As a rule, I’ve been opposed to people with a political profile having their families dragged into the scrum. Part of the reason I continue to write under a pseudonym, when it has actually cost me money to do so, is that I’d rather my wife and kids be left alone and I know that won’t happen. In particular, because there is a rather grotesque double standard. While conservatives (to the best of my knowledge) placed Obama’s daughters off limits, that same courtesy was not afforded to either George Bush’s daughters or to Barron Trump.
But there is another group: the politically active spouse who insists that they are off limits because they are a spouse. This brings me to the subject of Jill McCabe.
I am an emergency room pediatrician and an accidental politician — someone who never thought much about politics until I was recruited to run for state office after making a statement about the importance of expanding Medicaid. That decision — plus some twisted reporting and presidential tweets — ended up costing my husband, Andrew, his job and our family a significant portion of his pension my husband had worked hard for over 21 years of federal service. For the past year and a half of this nightmare, I have not been free to speak out about what happened. Now that Andrew has been fired, I am.
One day in 2014, an entourage of politicians came through the ER, and a reporter pulled me aside to ask how Medicaid expansion would affect my patients. I did not think any more of it until a year later, when I received a voice mail asking whether I might be interested in running for the state Senate.
I was stunned — I went home and told Andrew, and we laughed about how crazy that idea was. A few days later, I got another call: Clark Mercer, chief of staff to then-Lt. Gov. Ralph Northam, asking me to at least speak to Ralph, who is a pediatric neurologist. I was moved by Ralph’s story about how he had used his medical background to advocate for the needs of the children he serves.
I started to become more interested, thinking, “Here’s a way I can really try to help people on a bigger scale than what I do every day.” While I was considering the possibility, Andrew and I went to Richmond to meet with various politicians, including then-Gov. Terry McAuliffe. The subject of Hillary Clinton never came up — the story about her emails had not even broken when I was first approached by Northam. All the governor asked of me was that I support Medicaid expansion.
This is one of those things that is sort of true but the lies are by omission. First off, there were several candidates interviewed for the state senate nomination. Jill McCabe wasn’t just chatting with people, she was actively interviewing for the job. And we know Andrew McCabe was at that meeting and used his official FBI biography as an exhibit in his wife’s presentation:
Meanwhile, Virginia Gov. Terry McAuliffe’s office released to Circa under the Freedom of Information Act documents showing McCabe attended a meeting with his wife and the governor on a Saturday in March 2015 specifically to discuss having Jill McCabe run for state Senate in Virginia as a Democrat.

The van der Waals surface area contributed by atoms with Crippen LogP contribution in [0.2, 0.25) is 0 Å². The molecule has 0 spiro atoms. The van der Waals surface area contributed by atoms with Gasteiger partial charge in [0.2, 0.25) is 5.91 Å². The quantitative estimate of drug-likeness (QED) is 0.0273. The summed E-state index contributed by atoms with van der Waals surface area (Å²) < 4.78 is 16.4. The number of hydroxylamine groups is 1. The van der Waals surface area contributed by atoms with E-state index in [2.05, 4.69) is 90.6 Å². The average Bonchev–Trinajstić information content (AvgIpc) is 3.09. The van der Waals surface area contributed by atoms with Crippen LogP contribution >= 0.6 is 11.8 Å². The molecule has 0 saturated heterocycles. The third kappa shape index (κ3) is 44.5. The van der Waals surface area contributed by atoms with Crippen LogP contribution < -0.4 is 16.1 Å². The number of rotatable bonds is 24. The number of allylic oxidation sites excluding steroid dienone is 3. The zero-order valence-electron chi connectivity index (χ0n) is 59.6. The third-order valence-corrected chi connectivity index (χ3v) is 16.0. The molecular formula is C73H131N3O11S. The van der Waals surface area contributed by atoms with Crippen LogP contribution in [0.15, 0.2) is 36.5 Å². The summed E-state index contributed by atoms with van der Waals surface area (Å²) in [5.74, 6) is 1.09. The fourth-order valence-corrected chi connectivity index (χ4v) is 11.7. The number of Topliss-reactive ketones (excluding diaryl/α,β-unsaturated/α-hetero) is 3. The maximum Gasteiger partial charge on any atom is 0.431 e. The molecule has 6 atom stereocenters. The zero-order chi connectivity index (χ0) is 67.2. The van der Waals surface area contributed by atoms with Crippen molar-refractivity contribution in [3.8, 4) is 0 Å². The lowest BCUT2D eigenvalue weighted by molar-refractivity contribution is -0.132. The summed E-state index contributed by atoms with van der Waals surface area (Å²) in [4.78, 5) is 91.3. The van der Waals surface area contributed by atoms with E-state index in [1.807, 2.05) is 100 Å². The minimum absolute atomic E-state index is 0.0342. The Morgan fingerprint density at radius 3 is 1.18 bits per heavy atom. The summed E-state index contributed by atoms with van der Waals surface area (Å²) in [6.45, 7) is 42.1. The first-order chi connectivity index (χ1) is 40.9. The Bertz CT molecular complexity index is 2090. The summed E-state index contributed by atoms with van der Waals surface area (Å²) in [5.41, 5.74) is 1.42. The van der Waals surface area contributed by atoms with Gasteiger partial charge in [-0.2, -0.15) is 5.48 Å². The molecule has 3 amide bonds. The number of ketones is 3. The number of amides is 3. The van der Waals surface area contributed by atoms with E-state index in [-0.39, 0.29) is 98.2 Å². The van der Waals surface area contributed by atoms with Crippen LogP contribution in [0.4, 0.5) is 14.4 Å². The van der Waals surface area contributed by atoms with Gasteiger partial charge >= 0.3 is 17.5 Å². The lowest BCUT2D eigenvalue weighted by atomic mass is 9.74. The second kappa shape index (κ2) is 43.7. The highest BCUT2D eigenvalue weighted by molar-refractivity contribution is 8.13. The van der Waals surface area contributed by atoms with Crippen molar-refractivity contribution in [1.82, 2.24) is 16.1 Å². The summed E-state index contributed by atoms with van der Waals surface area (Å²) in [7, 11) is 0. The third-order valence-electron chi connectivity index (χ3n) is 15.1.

“This is a candidate recruitment meeting. McCabe is seriously considering running against State Senator Dick Black. You have been asked to close the deal,” the briefing memo for McAuliffe read.
Included in the governor’s briefing package was a copy of McCabe’s FBI biography. The biography made clear that Andrew McCabe was a senior executive who at the time oversaw the FBI’s Washington field office that among many tasks supervised investigations in northern Virginia.
Still, in thinking about running, one of my first concerns was Andrew and his job at the FBI, where he was the assistant director in charge of the Washington field office. I said to Andrew, “If you think this is going to be a problem for you professionally, even if it’s allowed, I won’t do it.”
He consulted with the ethics experts at the FBI and committed to follow their advice. We tried to go even beyond what the rules required — Andrew kept himself separate from my campaign. When the kids and I went door-knocking, he did not participate; he wouldn’t even drive us. He could have attended one of my fundraisers but never did. One day he put on a campaign T-shirt so we could take a family picture and share it with my proud parents. You may have seen it — it seems to have taken on a weird life of its own — but that was it, just a family picture at a swim meet.
We don’t know when this conversation about “Andrew and his job” took place, but by the time of the meeting Jill McCabe had to interview for the senate candidate slot, Andrew McCabe was already in violation of the Hatch Act. (Help me buy new shoes for the kids, click on my post on McCabe’s Hatch Act violations.)